Many fish form spawning aggregations. Targeted fishing of these increases short-term catch rates but can lead to serious declines in aggregation biomass, reproductive output and stock sustainability. Traditional monitoring and stock assessment methods can also be compromised by aggregation fishing (Die and Ellis 1999; McAllister and Kirchner 2000). Globally, the deleterious impacts of aggregation fishing are becoming more obvious and the issue is receiving increasing attention. This is highlighted by recent temporal/spatial closures to protect spawning shallow water aggregations of snapper in Western Australia. However, there is little knowledge about the prevalence of aggregating species or their aggregations in WA waters, or of the affects that aggregation fishing has on stock sustainability. Management of aggregation fishing is thus a significant consideration for the Ecological Sustainable Development initiative and the ‘wetline’ review process that is currently underway within the West Coast Bioregion. There is a pressing need to obtain biological and ecological information about aggregations and to factor their exploitation into management plans.
This project has been developed with, and has the strong support of, recreational and charter fishers and their peak bodies, who have expressed considerable concerned over growing fishing pressure on key recreational species. Commercial interests will similarly benefit from long-term conservation of these species and the project has received support from the WA Fishing Industry Council. The project relates to the following Department of Fisheries Strategic Plan Objectives: 1) Improved sustainability of fish stocks and production. 2) Increased economic benefits to the community from fish (eg charter fishers will benefit from a sustainable sportsfishery and the positive image resulting from research and management). 3) Increased industry and community involvement in the development and implementation of management strategies (eg the inception of this project has and will require considerable liaison with fishers, universities and CALM scientists. Completion of the project will require open and ongoing communication between groups). This project will provide advice to the Integrated Fisheries Management Advisory Committee that will be established to deal with issues associated with the proposed Integrated Fisheries Management Plan (A. Cribb, pers. comm.).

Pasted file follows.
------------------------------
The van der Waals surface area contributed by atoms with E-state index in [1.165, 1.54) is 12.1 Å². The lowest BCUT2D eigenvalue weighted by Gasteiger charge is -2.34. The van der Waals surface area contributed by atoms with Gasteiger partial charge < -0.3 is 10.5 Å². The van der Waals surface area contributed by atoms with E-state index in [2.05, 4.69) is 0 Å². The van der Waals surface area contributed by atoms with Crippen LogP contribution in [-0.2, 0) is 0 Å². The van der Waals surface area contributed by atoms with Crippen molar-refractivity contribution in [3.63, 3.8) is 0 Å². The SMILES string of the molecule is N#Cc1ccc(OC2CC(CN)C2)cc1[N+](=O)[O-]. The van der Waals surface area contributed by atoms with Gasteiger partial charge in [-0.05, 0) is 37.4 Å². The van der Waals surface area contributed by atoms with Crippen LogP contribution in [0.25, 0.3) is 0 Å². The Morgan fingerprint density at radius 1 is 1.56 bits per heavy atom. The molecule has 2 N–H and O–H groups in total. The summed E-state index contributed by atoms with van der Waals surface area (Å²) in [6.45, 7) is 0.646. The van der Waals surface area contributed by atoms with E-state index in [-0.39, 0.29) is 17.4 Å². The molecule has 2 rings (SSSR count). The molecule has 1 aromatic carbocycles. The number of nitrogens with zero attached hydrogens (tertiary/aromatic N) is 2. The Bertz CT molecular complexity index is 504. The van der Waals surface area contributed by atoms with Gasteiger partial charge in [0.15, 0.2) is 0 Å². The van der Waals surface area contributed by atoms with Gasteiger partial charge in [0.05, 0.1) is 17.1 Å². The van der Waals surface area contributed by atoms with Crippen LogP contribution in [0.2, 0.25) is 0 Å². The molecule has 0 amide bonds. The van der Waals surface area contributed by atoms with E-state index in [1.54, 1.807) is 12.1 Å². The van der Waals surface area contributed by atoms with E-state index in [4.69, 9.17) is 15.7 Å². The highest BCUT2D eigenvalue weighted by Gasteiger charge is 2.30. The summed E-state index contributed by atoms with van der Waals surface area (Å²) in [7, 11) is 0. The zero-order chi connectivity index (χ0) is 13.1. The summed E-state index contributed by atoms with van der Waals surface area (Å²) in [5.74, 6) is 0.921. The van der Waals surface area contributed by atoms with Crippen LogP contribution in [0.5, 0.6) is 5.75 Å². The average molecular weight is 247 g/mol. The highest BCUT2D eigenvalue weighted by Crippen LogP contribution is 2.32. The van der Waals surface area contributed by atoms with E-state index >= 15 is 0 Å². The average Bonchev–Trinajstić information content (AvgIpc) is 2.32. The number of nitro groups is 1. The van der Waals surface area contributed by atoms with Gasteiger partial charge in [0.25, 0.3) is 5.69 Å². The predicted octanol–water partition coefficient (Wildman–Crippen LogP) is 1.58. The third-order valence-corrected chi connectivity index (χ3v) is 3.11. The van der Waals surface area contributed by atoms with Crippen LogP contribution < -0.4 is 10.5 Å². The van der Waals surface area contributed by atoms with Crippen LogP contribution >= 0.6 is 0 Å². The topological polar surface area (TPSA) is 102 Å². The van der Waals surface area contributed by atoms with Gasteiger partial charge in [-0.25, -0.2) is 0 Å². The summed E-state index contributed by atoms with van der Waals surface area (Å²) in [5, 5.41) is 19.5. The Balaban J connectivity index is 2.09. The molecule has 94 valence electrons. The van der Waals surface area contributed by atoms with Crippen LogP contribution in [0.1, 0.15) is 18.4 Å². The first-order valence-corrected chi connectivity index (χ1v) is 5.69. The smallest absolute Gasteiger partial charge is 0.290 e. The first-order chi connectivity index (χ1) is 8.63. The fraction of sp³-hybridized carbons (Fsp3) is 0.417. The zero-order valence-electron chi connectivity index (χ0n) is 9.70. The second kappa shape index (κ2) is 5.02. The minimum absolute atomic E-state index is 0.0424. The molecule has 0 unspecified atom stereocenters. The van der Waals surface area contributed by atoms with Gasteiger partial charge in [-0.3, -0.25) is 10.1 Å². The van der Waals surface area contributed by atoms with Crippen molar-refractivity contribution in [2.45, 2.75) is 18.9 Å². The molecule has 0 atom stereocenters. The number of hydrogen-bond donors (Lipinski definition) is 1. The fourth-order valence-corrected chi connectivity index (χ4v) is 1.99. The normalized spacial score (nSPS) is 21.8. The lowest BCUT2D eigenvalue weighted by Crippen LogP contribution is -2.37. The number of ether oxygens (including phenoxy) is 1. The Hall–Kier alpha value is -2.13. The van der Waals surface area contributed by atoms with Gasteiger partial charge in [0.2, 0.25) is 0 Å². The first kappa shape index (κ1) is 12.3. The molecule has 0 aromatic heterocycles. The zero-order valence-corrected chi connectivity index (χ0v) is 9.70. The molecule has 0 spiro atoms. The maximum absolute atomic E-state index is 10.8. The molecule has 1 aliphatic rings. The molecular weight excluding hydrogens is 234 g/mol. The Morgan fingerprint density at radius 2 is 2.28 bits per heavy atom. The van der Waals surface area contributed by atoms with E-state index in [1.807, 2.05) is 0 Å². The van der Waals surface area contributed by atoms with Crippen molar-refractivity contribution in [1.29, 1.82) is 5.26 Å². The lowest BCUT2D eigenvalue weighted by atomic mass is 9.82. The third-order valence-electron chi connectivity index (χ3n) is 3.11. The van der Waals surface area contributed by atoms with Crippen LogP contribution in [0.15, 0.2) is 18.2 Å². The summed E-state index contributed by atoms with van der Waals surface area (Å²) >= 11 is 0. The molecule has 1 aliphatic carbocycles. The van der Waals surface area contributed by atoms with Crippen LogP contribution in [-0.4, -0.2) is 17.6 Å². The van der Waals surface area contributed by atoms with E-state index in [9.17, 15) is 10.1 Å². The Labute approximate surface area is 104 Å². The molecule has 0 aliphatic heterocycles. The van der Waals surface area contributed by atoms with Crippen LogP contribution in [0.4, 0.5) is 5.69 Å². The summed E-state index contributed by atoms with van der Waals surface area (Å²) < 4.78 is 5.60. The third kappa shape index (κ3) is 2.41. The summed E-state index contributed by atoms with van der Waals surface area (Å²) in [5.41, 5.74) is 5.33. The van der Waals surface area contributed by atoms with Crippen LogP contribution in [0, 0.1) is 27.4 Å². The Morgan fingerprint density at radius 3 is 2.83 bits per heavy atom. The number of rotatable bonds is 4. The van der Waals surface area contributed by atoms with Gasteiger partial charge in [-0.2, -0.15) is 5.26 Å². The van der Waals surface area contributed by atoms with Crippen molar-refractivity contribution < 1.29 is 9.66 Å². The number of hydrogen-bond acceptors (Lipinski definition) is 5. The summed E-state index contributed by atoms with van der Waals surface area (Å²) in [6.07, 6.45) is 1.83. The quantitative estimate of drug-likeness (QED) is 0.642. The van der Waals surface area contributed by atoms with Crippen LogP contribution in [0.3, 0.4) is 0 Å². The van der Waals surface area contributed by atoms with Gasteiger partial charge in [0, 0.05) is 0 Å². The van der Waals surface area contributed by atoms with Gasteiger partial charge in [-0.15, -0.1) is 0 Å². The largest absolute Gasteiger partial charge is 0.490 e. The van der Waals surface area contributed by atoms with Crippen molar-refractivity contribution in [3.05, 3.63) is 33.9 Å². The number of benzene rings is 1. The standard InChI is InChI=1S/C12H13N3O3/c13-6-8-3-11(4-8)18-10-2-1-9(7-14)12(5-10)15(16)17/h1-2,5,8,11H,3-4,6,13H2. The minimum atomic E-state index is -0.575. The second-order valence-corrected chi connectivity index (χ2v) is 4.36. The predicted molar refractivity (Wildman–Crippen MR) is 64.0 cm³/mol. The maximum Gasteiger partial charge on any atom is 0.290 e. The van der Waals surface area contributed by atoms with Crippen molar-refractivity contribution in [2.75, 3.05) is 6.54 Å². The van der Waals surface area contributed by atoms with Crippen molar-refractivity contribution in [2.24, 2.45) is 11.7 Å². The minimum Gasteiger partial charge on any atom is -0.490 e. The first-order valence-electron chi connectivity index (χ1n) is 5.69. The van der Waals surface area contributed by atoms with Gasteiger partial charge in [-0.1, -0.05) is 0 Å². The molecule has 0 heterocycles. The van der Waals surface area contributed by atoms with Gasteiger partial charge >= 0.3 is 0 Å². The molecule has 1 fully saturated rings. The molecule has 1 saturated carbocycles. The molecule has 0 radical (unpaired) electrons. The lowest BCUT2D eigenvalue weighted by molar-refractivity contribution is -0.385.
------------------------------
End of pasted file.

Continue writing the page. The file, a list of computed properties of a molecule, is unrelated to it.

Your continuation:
Die DJ, Ellis N (1999) Aggregation dynamics in penaeid fisheries: banana prawns (Penaeus merguiensis) in the Australian Northern Prawn Fishery. Mar.Freshwater Res. 50:667-675
McAllister MK, Kirchner CH (2000) Development of bayesian stock assessment methods for namibian orange roughy Hoplostethus atlanticus. S.Afr.Mar.Sci. 23:241-264
Many strategies have evolved among fishes to maximise spawning success. One of the most striking of these is aggregation spawning, in which individuals group together, often at predictable times and locations in order to reproduce (cf. a school, which refers to a group of non-spawning fish). Aggregation spawning may enhance the capacity of individuals to select mates, synchronise spawning and optimise survival of offspring. It can also make these fish more vulnerable to capture by fishers. Nevertheless, despite the fact that numerous species of fish aggregate to spawn, it is only in recent years that the ecological and fisheries importance of spawning aggregations has become widely recognised by management agencies.
In Western Australian (WA) waters various species are known to form spawning aggregations and hence may be particularly vulnerable to overfishing. This is the case within the West Coast Bioregion (WCB), where fishing pressure is high and stocks of key aggregating species such as pink snapper and dhufish are depleted. As such, an objective of the current project was to describe the spawning strategies of these and other aggregating species of fish within the WCB, using a range of data sources including formal interviews with fishers and acoustic and video surveys. A preliminary list of 22 aggregating species of fisheries importance was compiled. The review of dhufish (Glaucosoma hebraicum) ecology showed that this species has a complex reproductive strategy in which size-based dominance hierarchies determine spawning success amongst individuals. In post-war years aggregations of this species containing hundreds of individuals were observed fairly regularly by fishers. These days dhufish more typically form small aggregations numbering from a few to tens of individuals. Dhufish are typically quite sedentary and individuals may not move far in order to aggregate. Nevertheless those found in southern parts of the WCB may migrate tens of miles to spawn, with the area west of Cape Naturaliste considered to be particularly favoured for spawning by this species. Dhufish are also common within the mid-west zone of the bioregion although individuals are generally smaller in size and do not appear to move as far as those living further south, possibly because of spatial differences in habitat. Whilst this review provided important information about dhufish ecology it also highlighted the poor understanding of this species.
Keywords: Spawning aggregation, West Coast Bioregion, Western Australia, acoustics, underwater video, dhufish, pink snapper, Samson fish, mulloway, fisheries management, recreational fishing.